Algorithms may not be capable of detecting all events. However, video analytics are especially powerful when dealing with large volumes of data too overwhelming for human processing. Video analytics guide analysts to the appropriate data sources to find the proverbial needle in the haystack.

Nonetheless, the benefits of video analytics are limited to the usability of the data. HD camera optics have matured to enable impressive results with analytics. Unfortunately, if major compromises for bandwidth reduction include poor resolution or lower frame rates, the overall video quality is not likely to support a successful implementation of analytics, especially biometric exploitation of identities.

Emerging video formats and enhanced camera capabilities are enabling much greater information capture. These technologies are driven by the commercial market and demand for higher definition products. By the year 2020, the overall market for 4K video technology is expected to reach $102.1 billion. [6] Likewise, the market for video analytics is estimated to reach $4.23
billion by 2021, with the adoption of cloud based technologies significantly increasing the demand for video analytics software and services. [7]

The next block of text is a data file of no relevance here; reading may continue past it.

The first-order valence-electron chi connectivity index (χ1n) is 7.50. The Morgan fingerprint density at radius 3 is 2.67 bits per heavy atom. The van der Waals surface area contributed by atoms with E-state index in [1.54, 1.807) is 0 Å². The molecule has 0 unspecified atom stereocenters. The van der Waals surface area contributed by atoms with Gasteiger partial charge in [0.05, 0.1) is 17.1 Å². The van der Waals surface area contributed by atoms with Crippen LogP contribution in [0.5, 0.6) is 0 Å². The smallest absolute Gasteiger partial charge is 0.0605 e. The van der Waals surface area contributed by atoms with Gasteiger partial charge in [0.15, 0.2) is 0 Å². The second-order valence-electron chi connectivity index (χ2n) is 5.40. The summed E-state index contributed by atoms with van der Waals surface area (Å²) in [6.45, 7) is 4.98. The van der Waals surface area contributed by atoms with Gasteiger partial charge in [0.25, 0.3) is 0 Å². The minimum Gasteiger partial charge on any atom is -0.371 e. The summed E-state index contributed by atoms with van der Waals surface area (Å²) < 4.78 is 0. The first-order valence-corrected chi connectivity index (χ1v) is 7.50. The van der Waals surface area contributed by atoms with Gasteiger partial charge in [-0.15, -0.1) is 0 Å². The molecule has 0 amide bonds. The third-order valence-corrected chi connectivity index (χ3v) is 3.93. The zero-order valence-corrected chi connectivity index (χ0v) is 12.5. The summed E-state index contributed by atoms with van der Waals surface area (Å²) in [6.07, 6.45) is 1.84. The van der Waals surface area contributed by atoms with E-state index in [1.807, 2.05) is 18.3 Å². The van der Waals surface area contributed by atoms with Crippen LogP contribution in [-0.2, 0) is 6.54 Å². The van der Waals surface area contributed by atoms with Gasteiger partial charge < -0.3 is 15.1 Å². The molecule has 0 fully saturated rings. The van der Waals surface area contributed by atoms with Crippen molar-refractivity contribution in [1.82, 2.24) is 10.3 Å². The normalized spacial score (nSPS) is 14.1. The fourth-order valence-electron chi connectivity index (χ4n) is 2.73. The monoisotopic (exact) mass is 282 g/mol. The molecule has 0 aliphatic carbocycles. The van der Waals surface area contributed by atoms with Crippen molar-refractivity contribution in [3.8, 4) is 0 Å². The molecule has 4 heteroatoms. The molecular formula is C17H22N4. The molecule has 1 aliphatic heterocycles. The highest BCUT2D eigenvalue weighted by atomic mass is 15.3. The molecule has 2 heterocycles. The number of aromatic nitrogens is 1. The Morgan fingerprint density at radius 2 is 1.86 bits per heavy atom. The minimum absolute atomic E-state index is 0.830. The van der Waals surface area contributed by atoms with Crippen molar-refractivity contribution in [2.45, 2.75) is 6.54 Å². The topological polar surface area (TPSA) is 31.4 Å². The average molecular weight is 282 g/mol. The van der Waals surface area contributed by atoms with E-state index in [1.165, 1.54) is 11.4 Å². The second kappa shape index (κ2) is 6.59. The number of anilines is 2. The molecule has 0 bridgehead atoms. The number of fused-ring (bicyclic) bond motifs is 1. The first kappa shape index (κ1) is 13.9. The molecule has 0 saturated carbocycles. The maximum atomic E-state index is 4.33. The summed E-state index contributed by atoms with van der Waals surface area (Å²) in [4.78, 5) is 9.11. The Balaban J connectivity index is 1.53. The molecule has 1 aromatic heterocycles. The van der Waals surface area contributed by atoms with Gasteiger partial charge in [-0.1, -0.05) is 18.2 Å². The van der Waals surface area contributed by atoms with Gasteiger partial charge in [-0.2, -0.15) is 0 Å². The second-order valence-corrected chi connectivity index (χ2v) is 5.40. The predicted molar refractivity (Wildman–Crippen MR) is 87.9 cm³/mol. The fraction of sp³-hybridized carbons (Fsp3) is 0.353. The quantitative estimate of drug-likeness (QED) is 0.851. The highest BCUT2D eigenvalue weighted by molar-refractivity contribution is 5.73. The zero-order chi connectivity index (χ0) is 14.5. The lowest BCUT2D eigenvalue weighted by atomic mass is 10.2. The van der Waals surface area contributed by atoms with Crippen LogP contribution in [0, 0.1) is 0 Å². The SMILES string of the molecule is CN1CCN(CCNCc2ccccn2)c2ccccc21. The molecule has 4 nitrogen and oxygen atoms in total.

The sharpness in pixel density and overall integrity of video provided by 4K cameras is ideal for successful application of analytics. Motion detection, person detection, face detection, color filtering, gender estimation, age estimation, ethnicity estimation, license plate recognition and face recognition are all examples of mature video analytics that run exceptionally well on high quality video. However, 4K cameras also produce extremely large data streams.

The 4K video is more than four times the size of 1080 HD video as shown in Figure 4. Given many military and government infrastructures can hardly handle 1080 HD video streams today, this advancement in camera technology presents substantial bandwidth challenges. These network limitations are not easy to overcome.

Applying analytics at the point of capture is the most sensible way to take advantage of HD and 4K cameras. The smart-edge video analytic concept deploys a surveillance infrastructure that utilizes advancements in camera optics capable of producing tailored real-time alert notifications.